Two weeks before the expiration of the US bilateral garment quota agreement, the US State Department’s director of international labor affairs said that Cambodia’s attention to labor conditions has left it well equipped to compete in the post-quota world.
“Cambodia has become a model for the rest of the world,” in its improvement of labor standards, Robert Hagen said at a briefing Friday. “Many buyers in the US and Europe are looking around the world for socially-conscious producers of apparel,” in order to protect their reputations, and will likely look toward Cambodia, he added.
Mark Storella, US Embassy deputy chief of mission, predicted a bright outlook for Cambodia’s garment trade for at least a year. “I think we can say, with some confidence, based on anecdotal evidence, that buyers around the world have deemed Cambodia to be one of the survivors,” he said.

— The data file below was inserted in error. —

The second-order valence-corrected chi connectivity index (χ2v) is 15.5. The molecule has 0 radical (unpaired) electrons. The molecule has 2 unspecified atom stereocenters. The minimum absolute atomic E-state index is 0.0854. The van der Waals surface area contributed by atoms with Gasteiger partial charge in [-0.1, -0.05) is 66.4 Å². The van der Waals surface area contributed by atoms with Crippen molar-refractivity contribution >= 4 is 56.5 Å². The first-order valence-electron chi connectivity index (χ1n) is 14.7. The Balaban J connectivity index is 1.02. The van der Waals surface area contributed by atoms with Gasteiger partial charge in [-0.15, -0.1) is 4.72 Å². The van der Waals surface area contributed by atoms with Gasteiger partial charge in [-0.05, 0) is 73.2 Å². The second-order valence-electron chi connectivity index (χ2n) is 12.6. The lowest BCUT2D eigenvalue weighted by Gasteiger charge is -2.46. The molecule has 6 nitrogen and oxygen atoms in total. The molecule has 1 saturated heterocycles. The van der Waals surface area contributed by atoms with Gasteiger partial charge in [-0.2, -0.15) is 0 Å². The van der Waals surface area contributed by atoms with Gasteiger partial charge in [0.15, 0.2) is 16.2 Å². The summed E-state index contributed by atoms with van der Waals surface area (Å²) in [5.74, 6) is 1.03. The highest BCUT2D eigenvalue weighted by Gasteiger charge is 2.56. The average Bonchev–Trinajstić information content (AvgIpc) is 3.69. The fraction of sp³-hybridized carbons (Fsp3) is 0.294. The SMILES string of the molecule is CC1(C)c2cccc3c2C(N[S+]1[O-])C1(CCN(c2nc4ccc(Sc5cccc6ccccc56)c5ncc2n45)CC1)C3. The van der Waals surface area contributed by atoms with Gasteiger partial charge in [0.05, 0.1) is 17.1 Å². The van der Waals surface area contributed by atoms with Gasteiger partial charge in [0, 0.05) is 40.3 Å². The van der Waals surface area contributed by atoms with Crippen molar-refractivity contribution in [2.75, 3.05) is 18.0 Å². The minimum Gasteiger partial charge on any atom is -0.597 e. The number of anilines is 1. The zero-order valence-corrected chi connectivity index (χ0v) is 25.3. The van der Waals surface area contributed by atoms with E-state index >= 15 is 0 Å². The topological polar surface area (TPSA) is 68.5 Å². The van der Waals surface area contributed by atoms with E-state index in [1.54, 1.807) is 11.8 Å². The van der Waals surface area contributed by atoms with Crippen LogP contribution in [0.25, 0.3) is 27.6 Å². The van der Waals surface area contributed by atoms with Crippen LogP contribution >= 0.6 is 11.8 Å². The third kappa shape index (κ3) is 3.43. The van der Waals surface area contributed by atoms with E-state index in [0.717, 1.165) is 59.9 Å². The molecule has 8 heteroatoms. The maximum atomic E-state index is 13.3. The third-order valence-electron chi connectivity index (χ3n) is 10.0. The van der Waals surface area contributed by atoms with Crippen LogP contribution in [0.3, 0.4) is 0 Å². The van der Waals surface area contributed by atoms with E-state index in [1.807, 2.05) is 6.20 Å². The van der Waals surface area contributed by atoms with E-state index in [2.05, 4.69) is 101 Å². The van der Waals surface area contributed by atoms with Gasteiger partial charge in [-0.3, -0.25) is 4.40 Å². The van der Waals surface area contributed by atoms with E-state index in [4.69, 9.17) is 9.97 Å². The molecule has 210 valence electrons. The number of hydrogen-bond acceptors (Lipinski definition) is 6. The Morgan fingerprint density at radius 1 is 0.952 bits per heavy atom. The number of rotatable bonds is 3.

The upbeat forecasts follows a World Bank announcement earlier this month that 15 international firms, who buy nearly half of all garments produced in Cambodia, plan to maintain or increase their orders after quotas expire on Jan 1.
But industry experts have identified corruption, red tape and the costs of utilities as obstacles to Cambodia’s future in the garment trade, and Hagen said that Cambodia needs to make further efforts to maintain its competitive edge.
The International Labor Organization, which monitors the standards of Cambodia’s garment factories, is making plans to extend its operations here until 2009, he said.
The US embassy also urged the government to make greater efforts to show that violence against labor leaders will not be tolerated.
Storella criticized the government for its failure to bring to justice the killers of union leaders Chea Vichea and Ros Savannareth, who were gunned down Jan 22 and May 7 respectively.
The embassy is not satisfied with the government’s probe into the killings, Storella said, nor convinced that those arrested for Chea Vichea’s killing are guilty. “Obviously we are still very concerned about those two killings,” he said.